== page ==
PAUL HOFMANN has lived "the sweet tempestuous life" in Rome since the war, working as a foreign corrspondent for The New York Times . This portrait of the city, composed of brief chapters raisined with detail, resembles a cubist collage: Rome is seen from nearly every possible angle, as Hofmann patches in the lives of a political kingmaker, a prostitute, students at the Pontifical Gregorian University, soccer fans, a Red Brigade sympathizer, a paparazzo, the Knights of Malta, and even a counterman in an espresso bar.

"A good barista has the reflexes of a racing driver and the control of an orchestra conductor. He can simultaneously keep an eye on the coffee oozing from the espresso machine into a battery of cups, pour vermouth and bitters and add a lemon twist to create an americano , take a shouted order for a cappucino and a sweet roll, whisper to a woman patron that she looks particularly pretty with her new hairdo, and discuss the miserable showing of the Lazio soccer team with a boisterous cluster of fans while quickly wiping the marble counters clean with his free hand."

The book's organization may seem haphazard but is in fact thematic, almost musical. A chapter on life at the espresso bar precedes one on the young priests who now frequent such pagan hangouts; their youthful celibacy then provides the counterpoint to the following section on the well-tuned life of an aging prostitute. Within each chapter the structure is reliably similar: an opening personal event, virtually a news item, followed by some generalizations and commentary, leading to historical reflections, and ending with a return to the personal. It's a standard journalistic technique but Hofmann works it well.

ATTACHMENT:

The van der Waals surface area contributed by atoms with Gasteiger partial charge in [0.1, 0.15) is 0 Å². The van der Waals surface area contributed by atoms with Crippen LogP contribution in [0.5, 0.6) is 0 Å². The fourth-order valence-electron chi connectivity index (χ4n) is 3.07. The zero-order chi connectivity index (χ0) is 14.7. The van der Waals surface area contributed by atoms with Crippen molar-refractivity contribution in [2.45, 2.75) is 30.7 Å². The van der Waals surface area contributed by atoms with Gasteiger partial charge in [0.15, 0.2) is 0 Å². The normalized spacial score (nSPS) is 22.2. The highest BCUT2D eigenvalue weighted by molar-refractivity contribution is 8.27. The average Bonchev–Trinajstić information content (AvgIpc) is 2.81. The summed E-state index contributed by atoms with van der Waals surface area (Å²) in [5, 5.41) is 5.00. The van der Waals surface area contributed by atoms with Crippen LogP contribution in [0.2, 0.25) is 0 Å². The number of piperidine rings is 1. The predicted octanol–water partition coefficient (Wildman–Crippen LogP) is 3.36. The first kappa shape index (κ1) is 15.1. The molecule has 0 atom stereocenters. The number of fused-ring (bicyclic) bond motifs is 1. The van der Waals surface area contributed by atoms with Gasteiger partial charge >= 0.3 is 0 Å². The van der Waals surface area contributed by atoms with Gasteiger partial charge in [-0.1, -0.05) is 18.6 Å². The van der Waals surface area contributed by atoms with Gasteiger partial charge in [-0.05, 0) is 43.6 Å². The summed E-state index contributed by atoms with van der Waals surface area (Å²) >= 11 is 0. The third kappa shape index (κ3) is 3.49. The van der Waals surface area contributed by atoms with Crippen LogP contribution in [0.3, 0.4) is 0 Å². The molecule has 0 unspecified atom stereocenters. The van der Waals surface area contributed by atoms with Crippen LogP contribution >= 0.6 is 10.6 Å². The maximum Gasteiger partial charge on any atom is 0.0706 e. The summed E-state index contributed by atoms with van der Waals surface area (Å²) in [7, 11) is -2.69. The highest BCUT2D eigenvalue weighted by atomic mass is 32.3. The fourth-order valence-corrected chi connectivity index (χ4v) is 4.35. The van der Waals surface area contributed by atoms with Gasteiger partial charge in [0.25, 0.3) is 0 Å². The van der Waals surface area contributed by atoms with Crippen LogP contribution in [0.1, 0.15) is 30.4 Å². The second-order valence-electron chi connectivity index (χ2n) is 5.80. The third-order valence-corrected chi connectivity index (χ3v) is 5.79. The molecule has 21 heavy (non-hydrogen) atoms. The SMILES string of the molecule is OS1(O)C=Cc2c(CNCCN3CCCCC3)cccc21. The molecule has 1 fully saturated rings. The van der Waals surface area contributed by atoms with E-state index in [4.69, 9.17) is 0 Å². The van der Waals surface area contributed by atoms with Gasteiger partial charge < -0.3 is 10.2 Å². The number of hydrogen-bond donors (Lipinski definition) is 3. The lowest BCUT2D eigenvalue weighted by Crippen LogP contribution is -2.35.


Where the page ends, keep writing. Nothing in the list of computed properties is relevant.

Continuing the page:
In the course of this Roman holiday, Hofmann also manages to pass on vast amounts of fascinating trivia about life in the Italian capital. Romans, it seems, don't rush anything: "An Automobile Club office was held up by a couple who had been patiently standing in line until they reached the cashier and could whip out their guns." More bureaucratically, there "was an office that had once been set up to take care of the orphans of World War II, and which was still in existence at a time when the youngest of them were in their thirties, old enough to look after themselves."

One fact I found especially thought-provoking in this diverting, agreeable guide to post-Dolce Vita Rome: "A second-string paliamentary reporter . . . earns more than an army general." Sounds reasonable to me.